The four men running in the Democratic primary for governor jabbed and sparred for 90-minutes in a debate this week. Here are key things we learned about the candidates and the issues.
1. Dennis Kucinich has met with Syrian President Bashar al-Assad multiple times over the past decade as a Congressman and as a FoxNews contributor. As recently as April 2017, Kucinich expressed skepticism that Assad used chemical weapons. That drew a rebuke from state Sen. Joe Schiavoni, D-Boardman, who is also running in the primary: “There is no excuse for meeting with a guy who is poisoning kids in his country.” Kucinich defended the meetings, saying he did so in the interest of world peace. “You have to be ready to march into hell for a heavenly cause,” Kucinich said.
2. Richard Cordray is in good standing with the National Rifle Association — for now. The former Ohio attorney general earned an A rating from the NRA in 2010, the last year Cordray was on the ballot in Ohio. Cordray, who campaigned on a pro-gun platform in previous races, said in the debate that he supports tightening gun laws and keeping guns away from criminals, people with mental illness and domestic abusers. Kucinich, who supports an assault weapons ban, criticized Cordray for defending a state law that took away cities’ authority to adopt their own gun control laws. Former Ohio Supreme Court justice Bill O’Neill, another candidate, reminded the debate audience that Cordray was NRA-endorsed when he lost the attorney general’s race to Republican Mike DeWine.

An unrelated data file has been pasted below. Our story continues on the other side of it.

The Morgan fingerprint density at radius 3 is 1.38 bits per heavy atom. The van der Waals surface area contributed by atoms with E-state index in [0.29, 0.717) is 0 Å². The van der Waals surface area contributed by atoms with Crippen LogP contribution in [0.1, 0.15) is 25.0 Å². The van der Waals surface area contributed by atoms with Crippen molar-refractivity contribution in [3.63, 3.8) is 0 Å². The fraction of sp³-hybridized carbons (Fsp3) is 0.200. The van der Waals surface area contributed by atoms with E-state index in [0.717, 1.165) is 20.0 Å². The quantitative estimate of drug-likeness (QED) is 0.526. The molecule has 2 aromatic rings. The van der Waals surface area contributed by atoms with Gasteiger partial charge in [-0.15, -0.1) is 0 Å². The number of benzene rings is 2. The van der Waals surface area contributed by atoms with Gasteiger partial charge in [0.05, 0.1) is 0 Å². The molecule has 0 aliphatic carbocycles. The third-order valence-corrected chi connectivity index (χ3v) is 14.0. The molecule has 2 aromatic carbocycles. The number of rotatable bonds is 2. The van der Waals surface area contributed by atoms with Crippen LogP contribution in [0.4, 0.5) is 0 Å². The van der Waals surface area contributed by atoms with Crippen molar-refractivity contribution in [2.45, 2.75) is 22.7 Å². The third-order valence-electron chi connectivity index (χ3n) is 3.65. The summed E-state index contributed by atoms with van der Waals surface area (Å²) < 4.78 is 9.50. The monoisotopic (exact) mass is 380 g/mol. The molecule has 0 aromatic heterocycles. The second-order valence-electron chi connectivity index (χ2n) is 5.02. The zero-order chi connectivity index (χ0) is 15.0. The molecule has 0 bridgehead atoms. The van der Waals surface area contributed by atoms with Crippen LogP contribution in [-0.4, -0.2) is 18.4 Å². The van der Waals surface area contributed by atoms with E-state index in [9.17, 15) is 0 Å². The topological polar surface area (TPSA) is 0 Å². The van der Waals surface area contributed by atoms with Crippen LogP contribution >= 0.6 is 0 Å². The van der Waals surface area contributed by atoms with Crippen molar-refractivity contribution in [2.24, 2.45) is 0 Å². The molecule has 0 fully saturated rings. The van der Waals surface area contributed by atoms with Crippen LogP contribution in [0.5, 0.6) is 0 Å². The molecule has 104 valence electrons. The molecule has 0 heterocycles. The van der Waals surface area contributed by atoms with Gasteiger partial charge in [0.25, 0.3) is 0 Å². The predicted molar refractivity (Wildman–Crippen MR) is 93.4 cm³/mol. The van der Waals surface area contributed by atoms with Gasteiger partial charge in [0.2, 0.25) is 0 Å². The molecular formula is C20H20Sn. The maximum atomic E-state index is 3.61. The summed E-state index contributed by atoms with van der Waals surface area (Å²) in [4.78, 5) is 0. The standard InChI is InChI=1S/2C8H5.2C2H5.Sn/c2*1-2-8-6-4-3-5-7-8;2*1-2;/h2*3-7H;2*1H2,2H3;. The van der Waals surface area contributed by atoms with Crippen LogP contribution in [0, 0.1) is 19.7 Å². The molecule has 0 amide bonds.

3. Bill O’Neill, who is an attorney and a registered nurse, wants to legalize marijuana and use tax revenue from that to reopen state mental hospitals. Kucinich, who believes marijuana is a path to kicking opioid addiction and pain relief, agreed that pot should be legal and taxed. Cordray said Ohio should only take that step with a statewide vote.
4. Joe Schiavoni, 38, says it’s time for a new generation of leadership that knows how to work with the opposition and when to fight. In the Ohio Senate for nine years, Schiavoni said he knows how to work across the aisle. “This is my life,” he said. “Every time I drive my car from Youngstown to Columbus, I’m thinking about how we can get things done for the people. People don’t want you to just go down there and make arguments and fight with people. They want to see results.”
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The winner of the May 8 Democratic primary will go up against the winner of the GOP primary, either Attorney General Mike DeWine or Lt. Gov. Mary Taylor.
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DeWine, who won the endorsement of the Ohio Republican Party, has indicated he won’t debate Taylor before the primary, saying he’s more interested in debating in the fall.